Like I said, casinos can be a good way to improve a movie. Also, land-based casinos suffered many changes over the years. Like most casinos that are now using online and mobile platforms. For about 400 years, casinos were just ”gamble houses”, but now they adopted new technologies. The most important change was of course, the online platforms which made it possible to enjoy casino games from the comfort of our house.  

For few years know, these virtual gamble houses started to show up everywhere. Moreover, there is a new online British casino called Admiral Casino and has a wide variety of fruit machines. In addition, their app is present on the App Store and you can now play slots like Sizzling Hot and Golden Sevens. Both games have 5 reels and are made by Novomatic. As has been noted, casinos made their contributions in many areas and now, thanks to the mobile technology they can be taken in your pocket. 

 

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Sequels Deliver at the Box Office

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Jurassic World was a gigantic hit in 2015, in fact, at a worldwide gross of $1,671,713,208 it remains the 5th highest grossing film of all time just behind Infinity War and The Force Awakens. That’s impressive for any franchise, let alone one long considered extinct. 

With its sequel, Fallen Kingdom, currently dominating the box office, it is worth looking at just how well sequels tend to do, the mixed fortunes they find themselves in, the biggest success stories and some considerably embarrassing failures. 

Fallen Kingdom hasn’t been a big hit with the critics (51% on Rotten Tomatoes compared to 71% for the first film) but this evolution of the series has still resonated with audiences, currently sitting at $932,387,335 and very likely to pass the hallowed billion dollar mark in the next week or so. A billion dollars is nothing to be sniffed at but there is still every chance the studio will consider it something of a failure that it was unable to eclipse its predecessor. 

A few other franchises worth examining; 

Fast and Furious 

A franchise that rose from the ashes of almost going straight to DVD, with the 7th installment staking its claim in the big leagues, ironically 7th highest of all time, but when Fate of the Furious came just two years later, it made close to $300 million less. Is that audiences simply getting sick of cars doing ridiculous things, or something else? Fast 7 was unfortunately bolstered by the death of star Paul Walker, giving it increased media attention.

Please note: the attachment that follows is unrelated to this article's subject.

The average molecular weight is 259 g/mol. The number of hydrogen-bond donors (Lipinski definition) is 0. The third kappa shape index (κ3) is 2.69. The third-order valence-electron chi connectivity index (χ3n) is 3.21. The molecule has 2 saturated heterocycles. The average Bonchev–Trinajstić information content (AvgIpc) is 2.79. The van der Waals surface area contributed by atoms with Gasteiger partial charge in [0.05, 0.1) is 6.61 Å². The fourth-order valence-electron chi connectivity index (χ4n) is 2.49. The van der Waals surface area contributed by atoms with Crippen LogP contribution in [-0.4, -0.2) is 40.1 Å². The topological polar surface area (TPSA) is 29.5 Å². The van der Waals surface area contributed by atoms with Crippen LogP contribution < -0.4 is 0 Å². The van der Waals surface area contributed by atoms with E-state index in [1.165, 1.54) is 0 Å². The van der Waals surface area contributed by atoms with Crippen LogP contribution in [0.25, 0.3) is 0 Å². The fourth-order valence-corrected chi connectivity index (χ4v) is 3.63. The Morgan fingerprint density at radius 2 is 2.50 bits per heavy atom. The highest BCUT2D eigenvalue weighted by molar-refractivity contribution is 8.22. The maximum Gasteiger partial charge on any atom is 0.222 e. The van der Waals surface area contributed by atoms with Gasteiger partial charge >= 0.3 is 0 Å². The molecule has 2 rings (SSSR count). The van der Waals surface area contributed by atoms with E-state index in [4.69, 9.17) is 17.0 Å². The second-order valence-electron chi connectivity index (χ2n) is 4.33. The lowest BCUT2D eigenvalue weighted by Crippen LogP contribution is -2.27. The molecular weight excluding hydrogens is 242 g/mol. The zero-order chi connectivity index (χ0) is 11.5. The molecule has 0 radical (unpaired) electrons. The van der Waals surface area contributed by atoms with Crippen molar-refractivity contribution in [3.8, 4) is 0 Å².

Star Wars 

As previously mentioned, The Force Awakens is one of the biggest box office hits of all time, and whether or not it will be unseated in third place by Infinity War is almost too close to call but it will be incredibly close. 

But it terms of diminishing returns, The Last Jedi made over $700 million less than The Force Awakens. Why is that? The answer for this one is pretty simple, The Force Awakens was such a huge, once in a generation event, that it wasn’t going to happen a second time. Not that The Last Jedi’s box office is low, it sits at 11th of all time. 

But Star Wars has a different problem, it is now a series that digresses from the main saga and moved into spin off territory. Rogue One was a big hit, being a member of the billion dollar club, but Solo, a film plagued with production troubles, has really struggled, pulling in a fairly weak $368,879,115. The blame for this lies in the release window, with Infinity War still making good change, and Deadpool the week before, Solo hit in the middle of one of the most crowded summers in recent memory, with Jurassic World: Fallen Kingdom snapping quickly at its heels. 

What is considered a success or a failure in these terms anyway? It’s hard to know for sure. Sony’s second attempt at the Spider-Man franchise (Amazing Spider-Man if you find all these Spider-People confusing) was a decent hit, and the sequel only made $50 million less but was considered such a failure by Sony that they ended up handing the character back to Marvel. Which we can all agree was the right thing to do. But just $50 million was enough to make them wonder, not the other $650 million it made. Sequels are expected to make more money.